Sixteen Teachers Teaching: Two-year College Perspectives
reviewed by Eleanor Wilson - March 21, 2022
Title: Sixteen Teachers Teaching: Two-year College Perspectives
Author(s): Patrick Sullivan
Publisher: Utah State University Press, Logan
ISBN: 1607329026, Pages: 309, Year: 2020
Search for book at Amazon.com
The words of the late bell hooks remind us the classroom remains the most the most radical space of possibility in the academy.1 hooks premise underlies 16 Teachers Teaching: Two Year College Perspectives edited by Patrick Sullivan, a long-time teacher of English at Manchester Community College in Manchester, Connecticut. Sullivans intent is to portray the lives and pedagogical beliefs of English classroom teachers and students in open-admission two-year colleges, where 41% of undergraduates in the U.S. now enroll. 2 The book compiles 16 case studies contributed from community college faculty and students. Sullivan views community colleges as an aspect of democracys unfinished business. This is a timely contribution to literature focusing on the need for re-examining the English and writing curriculum in academic and social/emotional ways to address the needs of 21st century learners.
The history of community colleges is a long and somewhat complicated one. A recent text estimates that at the close of the twentieth century, two-year colleges enrolled 5,743,000 students, 96% of whom attended public community colleges. Sullivan cites The Truman Commission Report of 1947 as central to paving the way for the creation of the modern community college and other higher education initiatives. The Report urged the nation to address structural patterns of inequality related to race, class, and gender, and tasked colleges and universities to envision a larger role for higher education in the national life in the 21st century (p. 4).
The organization of the book is unique, as Sullivan acknowledges, in framing his rationale for the design of this book within the context of current calls for expanding community colleges and a growing concern nationally about teaching English, especially writing. Sullivan is also eager to heighten the visibility of community colleges in their communities (pp.1820). To this end, the book illustrates differing approaches and issues related to teaching English in community colleges from the voices of student and faculty, accompanied by photographs of students and including lengthy references of works cited. Reflecting on the varied voices involved in the life of a community college, Sullivan says there has never been a scholarly book quite like this&it is certainly time we have one (p. 3). The book is divided into four sections which include contributions from students as well as instructors; each section opens with a snapshot of students enrolled in a community college.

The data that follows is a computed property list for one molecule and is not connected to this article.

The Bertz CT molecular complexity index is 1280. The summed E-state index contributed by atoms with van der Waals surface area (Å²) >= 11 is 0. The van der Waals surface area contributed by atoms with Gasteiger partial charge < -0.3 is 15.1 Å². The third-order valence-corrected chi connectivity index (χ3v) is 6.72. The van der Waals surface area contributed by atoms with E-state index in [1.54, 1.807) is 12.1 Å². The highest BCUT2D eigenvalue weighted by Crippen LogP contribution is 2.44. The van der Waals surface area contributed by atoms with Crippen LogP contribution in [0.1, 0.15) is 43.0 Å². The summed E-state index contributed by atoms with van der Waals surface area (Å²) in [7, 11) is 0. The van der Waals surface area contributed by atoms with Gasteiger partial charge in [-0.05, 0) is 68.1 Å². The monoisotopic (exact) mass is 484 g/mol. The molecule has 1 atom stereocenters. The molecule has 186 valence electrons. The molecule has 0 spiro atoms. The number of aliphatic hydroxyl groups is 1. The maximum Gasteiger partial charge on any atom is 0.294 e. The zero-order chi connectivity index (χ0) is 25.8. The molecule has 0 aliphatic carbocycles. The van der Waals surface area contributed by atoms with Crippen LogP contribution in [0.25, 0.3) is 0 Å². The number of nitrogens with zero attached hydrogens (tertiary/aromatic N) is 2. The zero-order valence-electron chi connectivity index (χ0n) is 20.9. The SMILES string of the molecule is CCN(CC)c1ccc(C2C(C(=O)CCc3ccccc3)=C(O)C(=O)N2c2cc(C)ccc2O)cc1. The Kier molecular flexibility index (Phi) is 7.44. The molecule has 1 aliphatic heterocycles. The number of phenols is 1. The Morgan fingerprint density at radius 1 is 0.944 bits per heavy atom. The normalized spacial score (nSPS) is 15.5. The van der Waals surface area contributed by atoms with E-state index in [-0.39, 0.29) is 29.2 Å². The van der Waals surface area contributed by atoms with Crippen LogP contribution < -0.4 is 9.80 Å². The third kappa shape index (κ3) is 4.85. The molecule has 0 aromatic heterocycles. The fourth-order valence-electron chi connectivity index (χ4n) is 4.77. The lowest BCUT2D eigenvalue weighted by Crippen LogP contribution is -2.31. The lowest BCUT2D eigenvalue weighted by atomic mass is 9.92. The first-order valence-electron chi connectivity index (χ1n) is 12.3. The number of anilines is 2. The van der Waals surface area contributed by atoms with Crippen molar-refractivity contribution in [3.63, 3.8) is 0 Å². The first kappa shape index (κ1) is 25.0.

Part 1, An Introduction to Teaching Writing at the Community College Level, consists of four essays written from the perspectives of students and a faculty member, and addresses issues affecting faculty and students who teach and study in community colleges. Several of the entries describe the process of designing classes that reflect issues of importance for students in their classrooms. In the entry Encouragement, a student writes of the need for instruction to be paced in ways that are reasonable for nontraditional students, noting that the two-year college is an open and accepting environment in its very nature, yet in many cases these students have lives outside the classroom that often conflict with their academic loads, which need to be acknowledged. The student concludes in saying the greatest gift a professor can give to the two-year college student is self-confidence and the belief in their own strengths and possibilities (p. 68).
The five essays in Part 2, Teaching Informed by Compassion and Theory, focus on course design from several perspectives and includes sample syllabi and theories of teaching writing, along with the student perspective on effective teachers. In this section, Sullivan begins an interview with a colleague who is now an administrator, asking him about his basic beliefs when designing English and writing classes. The interviewee responds rather ruefully, saying he feels theres no one way to achieve his goals, that he was never satisfied, but that regular revisions keep him fresh (p 120). Another student wrote: Strive to be patient with your students because it takes time. If you see one of your students struggling, ask them if they need help&remember to pick reading youre passionate about and that will encourage students to be feel passionate about English as well (pp 125126). The syllabi illustrated in this section reflect ways in which teachers design classes to be responsive to student needs and varying academic backgrounds, a caution reflected in students urging teachers to always consider the prior academic preparation of each student sitting in their classes.